A woman will not be able to sue her divorce attorney for allegedly mishandling her divorce case, as a state appeals panel found she did not file suit until long after she had expressed frustration with her lawyer.
Anne Anderson sued her divorce attorney, Denise Kuzniewski, for malpractice, claiming Kuzniewski had failed to properly investigate Anderson's husband's finances. Anderson said this alleged failure led to an unjust settlement.
Kuzniewski was granted summary judgment in trial court in McHenry County, which ruled the lawsuit was time barred.
Anderson appealed to the Illinois Second District Appellate Court, arguing that after first receiving official legal advice in January 2016 of a credible claim of malpractice, she filed suit in December of that year, well within the two year statute of limitations.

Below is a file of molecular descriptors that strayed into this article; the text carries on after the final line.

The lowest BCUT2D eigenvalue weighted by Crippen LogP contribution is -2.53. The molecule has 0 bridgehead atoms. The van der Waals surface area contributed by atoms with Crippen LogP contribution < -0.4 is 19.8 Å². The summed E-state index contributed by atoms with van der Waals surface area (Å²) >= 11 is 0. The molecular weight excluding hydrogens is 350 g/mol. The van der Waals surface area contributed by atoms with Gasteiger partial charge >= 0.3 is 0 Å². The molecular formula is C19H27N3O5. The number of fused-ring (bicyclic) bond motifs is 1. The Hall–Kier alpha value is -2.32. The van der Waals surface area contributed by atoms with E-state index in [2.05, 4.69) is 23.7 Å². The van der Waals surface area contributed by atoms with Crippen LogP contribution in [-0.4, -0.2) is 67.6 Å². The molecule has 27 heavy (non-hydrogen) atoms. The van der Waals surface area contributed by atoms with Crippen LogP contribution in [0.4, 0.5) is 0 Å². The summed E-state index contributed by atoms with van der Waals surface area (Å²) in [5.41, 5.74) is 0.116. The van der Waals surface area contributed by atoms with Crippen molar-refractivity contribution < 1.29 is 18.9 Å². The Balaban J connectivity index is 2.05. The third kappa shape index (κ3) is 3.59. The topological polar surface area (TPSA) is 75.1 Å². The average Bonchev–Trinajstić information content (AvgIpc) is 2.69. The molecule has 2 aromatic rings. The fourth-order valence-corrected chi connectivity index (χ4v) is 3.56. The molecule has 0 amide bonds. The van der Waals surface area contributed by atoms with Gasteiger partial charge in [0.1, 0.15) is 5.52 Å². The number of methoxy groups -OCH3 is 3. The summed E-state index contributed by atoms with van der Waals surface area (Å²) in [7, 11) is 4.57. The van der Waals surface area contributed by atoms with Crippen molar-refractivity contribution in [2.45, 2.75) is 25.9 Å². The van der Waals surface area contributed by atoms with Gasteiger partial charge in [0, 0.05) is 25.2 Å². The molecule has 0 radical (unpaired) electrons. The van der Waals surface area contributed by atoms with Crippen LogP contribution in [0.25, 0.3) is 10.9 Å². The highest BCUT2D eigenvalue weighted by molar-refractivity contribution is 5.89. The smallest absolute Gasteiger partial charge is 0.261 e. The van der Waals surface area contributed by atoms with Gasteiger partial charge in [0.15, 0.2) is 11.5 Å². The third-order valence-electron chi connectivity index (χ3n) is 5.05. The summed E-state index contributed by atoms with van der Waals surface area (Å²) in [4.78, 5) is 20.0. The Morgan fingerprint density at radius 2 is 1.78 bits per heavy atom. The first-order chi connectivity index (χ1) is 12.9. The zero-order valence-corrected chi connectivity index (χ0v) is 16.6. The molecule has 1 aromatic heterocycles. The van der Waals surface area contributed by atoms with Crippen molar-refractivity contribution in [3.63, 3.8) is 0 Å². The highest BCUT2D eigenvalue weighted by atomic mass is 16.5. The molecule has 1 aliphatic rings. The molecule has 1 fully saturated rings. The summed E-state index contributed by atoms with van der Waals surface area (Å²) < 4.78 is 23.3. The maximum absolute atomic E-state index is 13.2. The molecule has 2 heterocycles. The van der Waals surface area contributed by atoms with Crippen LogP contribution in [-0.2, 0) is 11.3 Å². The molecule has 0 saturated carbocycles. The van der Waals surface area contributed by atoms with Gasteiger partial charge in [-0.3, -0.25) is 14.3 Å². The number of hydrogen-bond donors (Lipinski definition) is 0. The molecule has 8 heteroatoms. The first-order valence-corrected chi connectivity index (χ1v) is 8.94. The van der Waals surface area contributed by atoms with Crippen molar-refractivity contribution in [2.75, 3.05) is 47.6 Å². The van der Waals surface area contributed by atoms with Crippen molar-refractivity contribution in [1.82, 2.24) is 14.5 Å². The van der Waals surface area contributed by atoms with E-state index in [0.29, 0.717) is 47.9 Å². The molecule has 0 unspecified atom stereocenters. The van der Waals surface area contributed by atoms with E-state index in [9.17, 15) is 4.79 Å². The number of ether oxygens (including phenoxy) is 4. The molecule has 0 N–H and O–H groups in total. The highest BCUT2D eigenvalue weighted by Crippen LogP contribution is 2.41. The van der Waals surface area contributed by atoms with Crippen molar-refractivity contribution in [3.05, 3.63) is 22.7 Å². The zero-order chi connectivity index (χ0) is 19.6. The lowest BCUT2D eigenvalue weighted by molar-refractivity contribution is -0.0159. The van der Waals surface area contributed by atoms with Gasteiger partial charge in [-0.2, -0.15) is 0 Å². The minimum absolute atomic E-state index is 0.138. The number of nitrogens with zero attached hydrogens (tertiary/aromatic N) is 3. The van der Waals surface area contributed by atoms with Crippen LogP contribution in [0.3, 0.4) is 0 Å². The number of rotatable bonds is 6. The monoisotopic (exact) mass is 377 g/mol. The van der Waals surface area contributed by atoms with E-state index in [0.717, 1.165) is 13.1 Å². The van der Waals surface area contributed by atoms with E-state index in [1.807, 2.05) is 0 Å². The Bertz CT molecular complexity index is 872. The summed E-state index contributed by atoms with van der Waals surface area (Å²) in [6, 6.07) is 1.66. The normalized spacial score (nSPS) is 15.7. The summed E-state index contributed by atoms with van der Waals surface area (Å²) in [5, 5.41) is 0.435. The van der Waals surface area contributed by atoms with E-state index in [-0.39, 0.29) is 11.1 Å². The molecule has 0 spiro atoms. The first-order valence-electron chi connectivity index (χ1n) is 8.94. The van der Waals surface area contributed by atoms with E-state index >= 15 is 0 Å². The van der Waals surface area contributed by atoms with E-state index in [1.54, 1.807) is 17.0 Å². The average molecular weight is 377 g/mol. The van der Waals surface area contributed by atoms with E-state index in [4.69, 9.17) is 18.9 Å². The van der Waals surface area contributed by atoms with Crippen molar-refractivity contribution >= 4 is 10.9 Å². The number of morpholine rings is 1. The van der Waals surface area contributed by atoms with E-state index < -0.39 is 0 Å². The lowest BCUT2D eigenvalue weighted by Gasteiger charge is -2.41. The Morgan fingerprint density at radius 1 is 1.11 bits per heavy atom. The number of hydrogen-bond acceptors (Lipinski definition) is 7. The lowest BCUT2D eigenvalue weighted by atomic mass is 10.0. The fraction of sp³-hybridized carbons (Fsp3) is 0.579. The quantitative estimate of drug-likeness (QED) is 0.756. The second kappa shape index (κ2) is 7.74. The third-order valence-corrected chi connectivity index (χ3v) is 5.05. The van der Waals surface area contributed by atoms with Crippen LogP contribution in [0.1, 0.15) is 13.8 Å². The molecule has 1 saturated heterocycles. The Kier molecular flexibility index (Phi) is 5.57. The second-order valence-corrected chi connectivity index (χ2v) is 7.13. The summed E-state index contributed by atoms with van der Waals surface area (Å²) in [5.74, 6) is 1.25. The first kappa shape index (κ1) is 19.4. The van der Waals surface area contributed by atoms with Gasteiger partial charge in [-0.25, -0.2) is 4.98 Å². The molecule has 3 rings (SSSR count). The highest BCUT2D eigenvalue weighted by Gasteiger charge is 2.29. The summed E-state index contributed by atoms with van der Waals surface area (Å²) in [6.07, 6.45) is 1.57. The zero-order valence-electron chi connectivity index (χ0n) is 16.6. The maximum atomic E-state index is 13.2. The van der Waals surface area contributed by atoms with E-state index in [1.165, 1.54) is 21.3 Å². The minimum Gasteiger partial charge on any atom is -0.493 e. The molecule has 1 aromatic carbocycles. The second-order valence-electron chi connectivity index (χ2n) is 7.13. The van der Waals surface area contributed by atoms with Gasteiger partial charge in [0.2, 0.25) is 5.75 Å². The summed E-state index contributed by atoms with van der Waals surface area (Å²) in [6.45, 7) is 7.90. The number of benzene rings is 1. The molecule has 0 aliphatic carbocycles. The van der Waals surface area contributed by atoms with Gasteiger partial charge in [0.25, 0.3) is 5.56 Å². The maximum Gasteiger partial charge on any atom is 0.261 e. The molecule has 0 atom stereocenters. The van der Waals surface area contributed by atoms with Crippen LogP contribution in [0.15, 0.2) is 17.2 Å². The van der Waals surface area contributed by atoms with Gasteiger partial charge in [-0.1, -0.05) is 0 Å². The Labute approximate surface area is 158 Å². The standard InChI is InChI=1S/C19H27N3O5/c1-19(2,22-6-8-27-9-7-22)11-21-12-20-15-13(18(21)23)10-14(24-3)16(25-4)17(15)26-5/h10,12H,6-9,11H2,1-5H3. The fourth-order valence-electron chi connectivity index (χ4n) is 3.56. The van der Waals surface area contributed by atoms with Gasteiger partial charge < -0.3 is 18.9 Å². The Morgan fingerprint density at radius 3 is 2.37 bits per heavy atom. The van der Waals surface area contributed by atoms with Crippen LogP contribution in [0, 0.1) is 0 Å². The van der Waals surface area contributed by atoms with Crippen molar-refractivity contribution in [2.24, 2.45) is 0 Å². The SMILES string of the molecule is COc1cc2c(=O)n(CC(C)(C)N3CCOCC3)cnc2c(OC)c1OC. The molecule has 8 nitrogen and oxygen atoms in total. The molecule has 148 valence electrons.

The appeals panel disagreed, with Justice Robert McLaren delivering the judgment and Justices Joseph Birkett and Robert Spence concurring in the judgment.
Anderson first consulted an attorney as early as October 2011 because she “'knew [the settlement] was not right,'" according to the appeals court ruling.
At that meeting, she discussed with the lawyer filing an action on maintenance payments and possible damages for legal malpractice. The lawyer did not give an opinion.
In January 2016, she received an opinion that malpractice had happened and filed suit on Dec. 21, 2016.
The question the appeals court had to decide was whether Anderson knew or should have reasonably known that she was injured prior to Dec. 21, 2014.
The appeals court agreed with the defendant that the period when the clock starts is when a plaintiff "knows enough to believe reasonably that an injury was wrongfully caused."
"We agree with defendant that, as a matter of law, plaintiff’s duty of inquiry arose long before December 21, 2014," McLaren said.
The judgment was issued as an unpublished order under Supreme Court Rule 23, which limits its use as precedent.